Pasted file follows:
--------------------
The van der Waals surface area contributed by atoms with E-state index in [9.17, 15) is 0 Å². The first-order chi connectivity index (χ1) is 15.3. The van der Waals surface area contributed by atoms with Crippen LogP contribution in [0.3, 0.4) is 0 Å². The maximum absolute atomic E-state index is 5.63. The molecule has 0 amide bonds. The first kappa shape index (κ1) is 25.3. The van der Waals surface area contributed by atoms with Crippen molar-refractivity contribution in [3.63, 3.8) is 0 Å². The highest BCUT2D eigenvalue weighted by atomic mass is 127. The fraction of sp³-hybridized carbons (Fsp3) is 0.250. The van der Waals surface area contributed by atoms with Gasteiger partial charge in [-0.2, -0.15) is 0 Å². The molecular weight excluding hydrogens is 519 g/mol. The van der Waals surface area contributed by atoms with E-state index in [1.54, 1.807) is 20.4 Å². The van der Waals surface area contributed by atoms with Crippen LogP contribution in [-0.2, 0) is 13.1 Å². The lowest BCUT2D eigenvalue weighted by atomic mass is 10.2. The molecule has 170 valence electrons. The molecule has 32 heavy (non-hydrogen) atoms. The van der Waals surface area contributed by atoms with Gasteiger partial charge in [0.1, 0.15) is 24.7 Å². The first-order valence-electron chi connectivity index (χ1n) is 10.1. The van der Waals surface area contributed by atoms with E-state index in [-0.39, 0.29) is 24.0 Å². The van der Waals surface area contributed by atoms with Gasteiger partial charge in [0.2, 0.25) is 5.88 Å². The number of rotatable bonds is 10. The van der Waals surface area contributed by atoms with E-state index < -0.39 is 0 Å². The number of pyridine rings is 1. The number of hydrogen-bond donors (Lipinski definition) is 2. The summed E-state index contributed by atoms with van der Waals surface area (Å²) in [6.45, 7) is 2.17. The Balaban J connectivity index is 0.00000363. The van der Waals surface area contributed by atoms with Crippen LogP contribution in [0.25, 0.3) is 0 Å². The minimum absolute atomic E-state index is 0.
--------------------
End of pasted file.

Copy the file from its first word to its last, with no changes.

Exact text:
The van der Waals surface area contributed by atoms with E-state index in [9.17, 15) is 0 Å². The first-order chi connectivity index (χ1) is 15.3. The van der Waals surface area contributed by atoms with Crippen LogP contribution in [0.3, 0.4) is 0 Å². The maximum absolute atomic E-state index is 5.63. The molecule has 0 amide bonds. The first kappa shape index (κ1) is 25.3. The van der Waals surface area contributed by atoms with Crippen molar-refractivity contribution in [3.63, 3.8) is 0 Å². The highest BCUT2D eigenvalue weighted by atomic mass is 127. The fraction of sp³-hybridized carbons (Fsp3) is 0.250. The van der Waals surface area contributed by atoms with Gasteiger partial charge in [-0.2, -0.15) is 0 Å². The molecular weight excluding hydrogens is 519 g/mol. The van der Waals surface area contributed by atoms with E-state index in [1.54, 1.807) is 20.4 Å². The van der Waals surface area contributed by atoms with Crippen LogP contribution in [-0.2, 0) is 13.1 Å². The lowest BCUT2D eigenvalue weighted by atomic mass is 10.2. The molecule has 170 valence electrons. The molecule has 32 heavy (non-hydrogen) atoms. The van der Waals surface area contributed by atoms with Gasteiger partial charge in [0.1, 0.15) is 24.7 Å². The first-order valence-electron chi connectivity index (χ1n) is 10.1. The van der Waals surface area contributed by atoms with E-state index in [-0.39, 0.29) is 24.0 Å². The van der Waals surface area contributed by atoms with Gasteiger partial charge in [0.2, 0.25) is 5.88 Å². The number of rotatable bonds is 10. The van der Waals surface area contributed by atoms with E-state index < -0.39 is 0 Å². The number of pyridine rings is 1. The number of hydrogen-bond donors (Lipinski definition) is 2. The summed E-state index contributed by atoms with van der Waals surface area (Å²) in [6.45, 7) is 2.17. The Balaban J connectivity index is 0.00000363. The van der Waals surface area contributed by atoms with Crippen LogP contribution in [0.25, 0.3) is 0 Å². The minimum absolute atomic E-state index is 0.